Burke holds on to seat; Clinton wins

Burke holds on to seat; Clinton wins
March 17
00:00 2016
Burke, Clinton



Tuesday primary results largely went as expected but there were some surprises in local races.

There was a surprising squeaker in the South Ward race to replace City Council Member Molly Leight, who is not running for re-election. Leight endorsed John  Larson, vice president of restoration at old Salem Museum and Gardens, as her successor. however, he had stiff competition from Carolyn Highsmith, president of the Konnoak Hills Community Association. Highsmith pulled an upset by only four votes, accord-ing to unofficial results from Tuesday night.

“Today we’ll start a process of examining the possibility of a recount,” Larson said Wednesday morning.

According to Forsyth County Board of Elections Director Tim Tsujii, the board is still receiving absentee ballots and researching provisional ballots. On Tuesday, there will be a canvas to examine the votes in the primary and ensure the authenticity of the vote total. After final official results are determined during the canvas, candidates have one business day to file for a recount. The official winner will face Republican Michael Tyler in the general election.

Highsmith said she was pleased with the results and hopes that she comes out as the official winner. She said her message that she could better represent the ward resonated and her campaign has been working non-stop for months to pull out a win. “We thought it be sheer hard work to see if we can pull this off and we put everything into it,” Highsmith said.

Another surprise was in the race for Forsyth County Register of Deeds, where challenger Lynne Johnson, a former Register of Deeds employee, had a decisive victory over current office holder Norman Holleman. She’ll face Republican Challenger Steve Wood of Pfafftown in November.

Other races followed expectations and polls. Mayor Pro Tempore Vivian Burke, who has served on the City Council since 1977, won her primary and, without a Republican challenger, has secured her 11th term.

“The citizens spoke,” said Burke. “The Northeast Ward citizens are satisfied. They know that I have a lot of energy, wisdom.”

Burke won decisively against her opponent Keith King, owner of Kingz DownTown Market.

“Obviously, I was disappointed in the turnout,” he said, but added. “We’re not done yet. We’ll be back again.”

Besides Johnson, another African-American political newcomer won his primary race. Dan Blue III, son of N.C. Senate Minority Leader Dan Blue Jr., won his race for state treasurer.

Also, Linda Coleman, an African-American, again won her primary race for lieutenant governor.

Democratic Presidential Candidate Hillary Clinton won North Carolina by double digits. She also won the states of Ohio, Illinois, Missouri and Florida on Tuesday. On the Republican side, Presidential Candidate Donald Trump took North Carolina, Missouri, Illinois and Florida, while John Kasich took Ohio.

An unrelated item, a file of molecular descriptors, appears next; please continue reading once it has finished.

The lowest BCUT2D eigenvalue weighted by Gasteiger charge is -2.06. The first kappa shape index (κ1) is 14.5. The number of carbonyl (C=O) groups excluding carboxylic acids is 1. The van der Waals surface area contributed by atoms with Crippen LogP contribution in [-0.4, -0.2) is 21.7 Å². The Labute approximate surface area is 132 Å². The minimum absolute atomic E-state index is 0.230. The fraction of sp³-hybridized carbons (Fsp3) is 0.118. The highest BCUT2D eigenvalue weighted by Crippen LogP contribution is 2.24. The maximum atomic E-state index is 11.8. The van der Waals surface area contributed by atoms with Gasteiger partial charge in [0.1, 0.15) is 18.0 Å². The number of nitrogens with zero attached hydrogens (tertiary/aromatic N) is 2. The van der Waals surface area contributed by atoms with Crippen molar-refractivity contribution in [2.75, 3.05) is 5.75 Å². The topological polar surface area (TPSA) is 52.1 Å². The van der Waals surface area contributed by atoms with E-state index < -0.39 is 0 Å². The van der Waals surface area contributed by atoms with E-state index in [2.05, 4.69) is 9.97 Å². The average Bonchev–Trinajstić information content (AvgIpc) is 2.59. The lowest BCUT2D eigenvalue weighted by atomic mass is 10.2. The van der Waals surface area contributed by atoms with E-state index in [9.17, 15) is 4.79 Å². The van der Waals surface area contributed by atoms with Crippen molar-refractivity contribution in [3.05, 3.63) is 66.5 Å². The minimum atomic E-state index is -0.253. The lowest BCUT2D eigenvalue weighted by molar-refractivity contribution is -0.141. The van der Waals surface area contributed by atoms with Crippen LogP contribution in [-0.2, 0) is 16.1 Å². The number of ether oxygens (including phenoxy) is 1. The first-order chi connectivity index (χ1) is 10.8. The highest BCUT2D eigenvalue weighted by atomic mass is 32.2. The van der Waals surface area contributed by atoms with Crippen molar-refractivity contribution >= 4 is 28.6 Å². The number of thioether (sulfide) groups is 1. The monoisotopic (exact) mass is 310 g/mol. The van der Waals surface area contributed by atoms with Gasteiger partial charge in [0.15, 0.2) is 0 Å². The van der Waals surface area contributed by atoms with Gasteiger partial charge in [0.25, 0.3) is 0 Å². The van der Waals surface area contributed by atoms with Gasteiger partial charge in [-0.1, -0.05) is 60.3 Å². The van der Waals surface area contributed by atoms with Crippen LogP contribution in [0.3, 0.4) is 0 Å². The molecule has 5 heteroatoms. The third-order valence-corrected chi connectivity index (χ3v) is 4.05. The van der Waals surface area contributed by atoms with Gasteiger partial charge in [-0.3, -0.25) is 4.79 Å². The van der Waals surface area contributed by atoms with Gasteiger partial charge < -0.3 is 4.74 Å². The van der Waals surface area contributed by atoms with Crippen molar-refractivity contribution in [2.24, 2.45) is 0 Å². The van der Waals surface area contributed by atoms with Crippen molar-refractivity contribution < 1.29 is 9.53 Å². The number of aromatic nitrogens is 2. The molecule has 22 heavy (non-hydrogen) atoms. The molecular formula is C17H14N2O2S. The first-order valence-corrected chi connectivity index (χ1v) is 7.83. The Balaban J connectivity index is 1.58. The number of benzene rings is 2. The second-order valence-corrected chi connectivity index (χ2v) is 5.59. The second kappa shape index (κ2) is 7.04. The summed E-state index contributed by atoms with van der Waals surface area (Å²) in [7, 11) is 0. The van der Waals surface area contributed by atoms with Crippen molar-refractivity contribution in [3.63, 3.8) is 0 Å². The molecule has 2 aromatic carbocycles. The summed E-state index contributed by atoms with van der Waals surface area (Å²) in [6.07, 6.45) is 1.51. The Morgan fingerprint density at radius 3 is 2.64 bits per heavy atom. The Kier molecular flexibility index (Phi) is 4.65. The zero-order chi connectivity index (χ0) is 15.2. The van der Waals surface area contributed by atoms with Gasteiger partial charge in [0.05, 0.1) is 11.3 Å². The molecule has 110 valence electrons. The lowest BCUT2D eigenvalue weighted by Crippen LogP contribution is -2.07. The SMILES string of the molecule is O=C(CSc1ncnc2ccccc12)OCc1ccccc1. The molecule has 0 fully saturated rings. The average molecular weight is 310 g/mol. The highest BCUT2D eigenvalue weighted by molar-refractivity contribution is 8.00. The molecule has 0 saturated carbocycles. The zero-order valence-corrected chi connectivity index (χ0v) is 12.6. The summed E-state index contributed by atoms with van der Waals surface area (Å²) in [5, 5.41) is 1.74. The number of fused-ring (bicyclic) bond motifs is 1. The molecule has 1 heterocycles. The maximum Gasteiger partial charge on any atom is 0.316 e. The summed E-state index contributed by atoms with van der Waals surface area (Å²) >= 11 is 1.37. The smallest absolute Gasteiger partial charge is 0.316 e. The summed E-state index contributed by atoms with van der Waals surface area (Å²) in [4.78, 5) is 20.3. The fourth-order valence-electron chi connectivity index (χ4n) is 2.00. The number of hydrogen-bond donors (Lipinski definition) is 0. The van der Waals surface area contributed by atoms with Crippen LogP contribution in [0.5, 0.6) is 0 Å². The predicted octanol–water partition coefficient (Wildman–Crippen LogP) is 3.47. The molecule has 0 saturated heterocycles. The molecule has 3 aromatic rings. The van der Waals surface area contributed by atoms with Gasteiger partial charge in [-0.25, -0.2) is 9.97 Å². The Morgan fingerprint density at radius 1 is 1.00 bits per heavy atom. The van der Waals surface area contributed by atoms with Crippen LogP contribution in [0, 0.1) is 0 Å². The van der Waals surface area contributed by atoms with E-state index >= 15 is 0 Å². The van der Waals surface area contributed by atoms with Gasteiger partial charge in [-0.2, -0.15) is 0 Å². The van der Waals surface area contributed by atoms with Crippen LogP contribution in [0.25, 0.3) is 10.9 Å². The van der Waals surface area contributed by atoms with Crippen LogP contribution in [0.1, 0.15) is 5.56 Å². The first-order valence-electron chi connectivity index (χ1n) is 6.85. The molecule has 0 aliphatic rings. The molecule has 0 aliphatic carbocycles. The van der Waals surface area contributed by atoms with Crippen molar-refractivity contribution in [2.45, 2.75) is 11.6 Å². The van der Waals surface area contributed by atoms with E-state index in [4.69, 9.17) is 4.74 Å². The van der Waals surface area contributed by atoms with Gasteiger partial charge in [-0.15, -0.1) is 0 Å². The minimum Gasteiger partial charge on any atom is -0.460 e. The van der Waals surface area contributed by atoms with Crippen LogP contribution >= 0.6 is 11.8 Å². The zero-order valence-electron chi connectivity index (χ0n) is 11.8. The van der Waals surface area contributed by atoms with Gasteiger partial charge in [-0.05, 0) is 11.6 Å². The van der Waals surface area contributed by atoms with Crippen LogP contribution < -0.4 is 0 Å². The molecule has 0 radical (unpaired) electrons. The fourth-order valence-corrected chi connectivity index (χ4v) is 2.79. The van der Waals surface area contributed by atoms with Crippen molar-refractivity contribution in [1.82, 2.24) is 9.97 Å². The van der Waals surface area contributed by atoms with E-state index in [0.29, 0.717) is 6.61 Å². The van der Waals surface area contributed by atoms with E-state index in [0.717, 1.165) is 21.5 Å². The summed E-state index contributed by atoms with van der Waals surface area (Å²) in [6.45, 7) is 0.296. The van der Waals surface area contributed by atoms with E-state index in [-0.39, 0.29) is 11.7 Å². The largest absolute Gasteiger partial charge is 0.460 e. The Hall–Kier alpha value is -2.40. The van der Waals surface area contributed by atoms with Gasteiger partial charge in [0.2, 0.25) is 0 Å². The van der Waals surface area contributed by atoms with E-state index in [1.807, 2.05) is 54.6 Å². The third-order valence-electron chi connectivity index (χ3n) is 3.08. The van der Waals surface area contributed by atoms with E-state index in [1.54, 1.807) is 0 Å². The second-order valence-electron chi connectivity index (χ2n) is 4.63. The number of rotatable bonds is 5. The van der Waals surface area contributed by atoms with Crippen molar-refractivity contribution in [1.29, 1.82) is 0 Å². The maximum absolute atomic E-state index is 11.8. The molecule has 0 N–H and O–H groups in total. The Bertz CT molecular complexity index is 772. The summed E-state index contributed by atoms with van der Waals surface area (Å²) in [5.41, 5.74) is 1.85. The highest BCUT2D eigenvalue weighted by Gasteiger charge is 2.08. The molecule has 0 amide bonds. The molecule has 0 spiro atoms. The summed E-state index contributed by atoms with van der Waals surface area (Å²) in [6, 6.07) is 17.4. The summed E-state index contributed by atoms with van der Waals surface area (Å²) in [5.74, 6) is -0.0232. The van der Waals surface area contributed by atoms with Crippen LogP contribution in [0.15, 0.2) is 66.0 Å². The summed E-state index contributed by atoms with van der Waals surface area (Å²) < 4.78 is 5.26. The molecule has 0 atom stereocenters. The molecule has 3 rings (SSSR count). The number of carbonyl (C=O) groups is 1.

N.C. Attorney General Roy Cooper defeated former lawmaker Ken Spaulding for the Democratic nomination to challenge Republican Gov. Pat McCrory, who also won his nomination.

For Senate, former law-maker Deborah Ross easily won the Democratic nomination and current Sen. Richard Burr won the Republican nomination.

For attorney general, N.C. Senator Josh Stein clinched the Democratic nomination. Buck Newton defeated Forsyth County District Attorney Jim O’Neill for the office’s Republican nomination.

Linda Coleman got the Democratic nomination to face incumbent Lt. Gov. Dan Forest – again. It will be a repeat of the race four years ago.

Incumbent Commissioner of Agriculture Steve Troxler won the Republican nomination and faces no Democratic challenger.

Mike Causey won the Republican nomination for N.C. insurance commissioner and will face Democratic incumbent Wayne Goodwin in the general election.

Former Raleigh Mayor Charles Meeker won the Democratic nomination for commissioner of labor, beating Mazie Ferguson of Greensboro. He’ll face longtime incumbent Republican Cherie Killian Berry.

Dan Blue III won the Democratic nomination for N.C. treasurer and faces no Republican challenger, so he will succeed incumbent Janet Cowell, who didn’t seek re-election.

Michael LaPaglia won the Republican nomination for N.C. secretary of state and will challenge Democratic incumbent Elaine Marshall, who has held the office since 1997.

N.C. Superintendent of Public Instruction June Atkinson won her nomination and will face Republican challenger Mark Johnson, who is a member of the Winston-Salem/Forsyth County Schools board.

The NC Connect Bond was approved by more than two-thirds of voters.

Winston-Salem State University Chancellor Elwood L. Robinson, who supported the bond initiative, issued the following statement regarding the passage of the Connect NC Bond:

“Thank you to the residents of North Carolina who voted to approve the Connect NC Bond. At Winston-Salem State University, this investment will allow us to construct a 123,000-square-foot, state-of-the-art science building that supports the university’s commitment to meet-ing the region’s demand for more STEM-H (science, technology, engineering, mathematics, and health sciences) graduates. As a historically black university, WSSU is committed to providing under-served populations with cutting-edge learning spaces and laboratories that help pre-pare them for the rigors of the ‘real world’ application of science and research. We are grateful North Carolina residents voted to support this critical investment.”

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Todd Luck

Todd Luck

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